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Making financial info public unfairly punishes senior executives

Sep. 16, 2012 - 03:21PM   |  
By REP. JAMES MORAN   |   Comments

In April, Congress passed the Stop Trading on Congressional Knowledge (STOCK) Act to prevent members of Congress from financially benefiting from knowledge gained through carrying out their official duties. While the STOCK Act was appropriately intended to increase the financial transparency of Congress, a provision quietly inserted into the bill’s final version will have unacceptable, unintended consequences for senior civil servants. That provision, Section 11, was temporarily blocked from taking effect by a federal judge last week, but it should be permanently repealed.

Today, senior civil servants already file annual financial disclosure forms, which are reviewed by agency ethics personnel and are available to the public upon request. However, the information is disclosed only to individuals who register and identify themselves, and the data are only available in small increments in a deliberate process that allows for review.

Section 11’s requirement, mandating that agencies post online the financial disclosure forms of more than 28,000 senior-level federal employees, may seem benign on its face.

However, it would make these same financial disclosure forms publicly available in a centralized, searchable database to anyone — friend or foe — with Internet access. A letter recently penned by 14 high-level former senior executives to Congress expresses concerns about how this provision could result in national security threats and potential threats to personal safety, as well as to the financial security of senior executives and their families.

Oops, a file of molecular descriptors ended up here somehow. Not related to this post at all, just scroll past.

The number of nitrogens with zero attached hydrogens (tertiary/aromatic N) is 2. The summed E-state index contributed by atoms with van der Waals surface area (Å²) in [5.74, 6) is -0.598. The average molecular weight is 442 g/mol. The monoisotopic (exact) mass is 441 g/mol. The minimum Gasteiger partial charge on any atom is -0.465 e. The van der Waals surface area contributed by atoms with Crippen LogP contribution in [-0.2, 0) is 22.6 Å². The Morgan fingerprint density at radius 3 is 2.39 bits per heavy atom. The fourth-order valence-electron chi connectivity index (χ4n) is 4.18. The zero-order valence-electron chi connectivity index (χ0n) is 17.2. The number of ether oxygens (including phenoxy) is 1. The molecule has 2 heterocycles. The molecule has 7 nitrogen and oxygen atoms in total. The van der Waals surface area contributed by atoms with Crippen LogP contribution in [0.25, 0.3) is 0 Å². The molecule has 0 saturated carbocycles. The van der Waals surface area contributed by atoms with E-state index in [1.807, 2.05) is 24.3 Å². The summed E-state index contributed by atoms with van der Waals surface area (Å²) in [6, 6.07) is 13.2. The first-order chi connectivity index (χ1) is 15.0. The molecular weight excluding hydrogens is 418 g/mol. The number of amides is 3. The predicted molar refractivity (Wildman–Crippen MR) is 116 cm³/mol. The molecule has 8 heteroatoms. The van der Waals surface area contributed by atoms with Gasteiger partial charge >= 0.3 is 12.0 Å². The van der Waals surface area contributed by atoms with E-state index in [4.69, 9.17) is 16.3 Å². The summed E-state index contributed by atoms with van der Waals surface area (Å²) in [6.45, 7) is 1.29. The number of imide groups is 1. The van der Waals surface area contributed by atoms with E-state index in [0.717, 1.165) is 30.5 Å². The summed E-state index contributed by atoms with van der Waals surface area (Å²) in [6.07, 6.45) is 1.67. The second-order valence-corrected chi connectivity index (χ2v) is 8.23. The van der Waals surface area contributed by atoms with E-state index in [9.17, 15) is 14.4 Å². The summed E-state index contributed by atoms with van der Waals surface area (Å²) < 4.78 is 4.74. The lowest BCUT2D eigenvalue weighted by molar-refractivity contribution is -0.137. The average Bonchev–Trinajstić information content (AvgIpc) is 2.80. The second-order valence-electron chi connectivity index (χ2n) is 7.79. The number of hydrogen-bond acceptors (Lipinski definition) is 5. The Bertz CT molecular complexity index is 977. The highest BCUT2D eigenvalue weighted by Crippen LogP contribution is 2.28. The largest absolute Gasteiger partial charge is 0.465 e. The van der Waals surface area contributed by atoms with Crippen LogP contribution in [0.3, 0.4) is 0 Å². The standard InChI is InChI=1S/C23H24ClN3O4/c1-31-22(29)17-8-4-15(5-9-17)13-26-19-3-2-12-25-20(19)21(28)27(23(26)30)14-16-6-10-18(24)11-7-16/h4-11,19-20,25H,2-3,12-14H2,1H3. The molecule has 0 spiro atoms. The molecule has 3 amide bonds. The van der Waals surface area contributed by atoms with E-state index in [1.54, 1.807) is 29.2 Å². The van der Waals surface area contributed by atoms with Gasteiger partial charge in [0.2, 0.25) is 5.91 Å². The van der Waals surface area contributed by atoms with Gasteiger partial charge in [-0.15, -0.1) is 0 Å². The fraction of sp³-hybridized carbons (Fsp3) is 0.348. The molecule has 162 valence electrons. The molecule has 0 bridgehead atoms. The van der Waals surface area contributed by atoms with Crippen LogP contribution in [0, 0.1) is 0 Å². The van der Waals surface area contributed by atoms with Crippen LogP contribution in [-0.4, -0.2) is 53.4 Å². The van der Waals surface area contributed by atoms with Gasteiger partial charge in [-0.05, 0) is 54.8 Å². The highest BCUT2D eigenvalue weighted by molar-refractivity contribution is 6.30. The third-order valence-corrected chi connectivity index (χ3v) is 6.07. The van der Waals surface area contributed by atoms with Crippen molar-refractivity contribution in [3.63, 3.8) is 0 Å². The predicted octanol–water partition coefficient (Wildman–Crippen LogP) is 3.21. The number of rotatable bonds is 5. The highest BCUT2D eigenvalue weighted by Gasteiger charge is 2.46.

The provision does carry great risk to certain senior federal employees, particularly those in national security positions overseas.

For example, under the proposed online system our enemies around the world might be able to search thousands of records with a single keystroke — anonymously exploiting an easily accessible database to search for subtle differences in financial disclosures.

If analyzed closely, these differences might betray the identity of members of the intelligence community, while simultaneously providing information to our enemies as to which employees might be struggling financially — a known criteria used by foreign intelligence services to target individuals for espionage.

This information could also give foreign criminal elements information on the financial standing of members of our civilian workforce, making some of them attractive targets for robbery, extortion, identity theft and kidnapping.

With minimal further analysis, this same data could also be used to identify and target their children, family members and loved ones at home and abroad.

According to the Senior Executives Association, a nonprofit professional association that represents many Senior Executive Service employees, some civil servants, as a result, have either chosen to forgo joining the SES, have fallen back to less senior positions, or have retired.

At a time when our government faces increasing challenges with decreasing resources, we should not place additional burdens on our most talented public servants, who are already facing pay freezes, reduced bonuses and increased workloads.

Congress, faced with growing opposition to Section 11’s online posting requirement, delayed the implementation of the provision from Aug. 31 to Sept. 30. Delaying the requirement, however, only postpones the potential national security and safety threats facing our senior federal employees.

Instead, Congress should outright repeal Section 11, which unfairly punishes senior executives and represents an unprecedented violation of their privacy. There is no documented evidence to suggest that the existing financial disclosure review process for senior executives is ineffective.

The bill should stick to its important purpose of bringing more transparency and accountability to elected members of Congress.

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Rep. James Moran is a Democrat representing Virginia’s 8th District.

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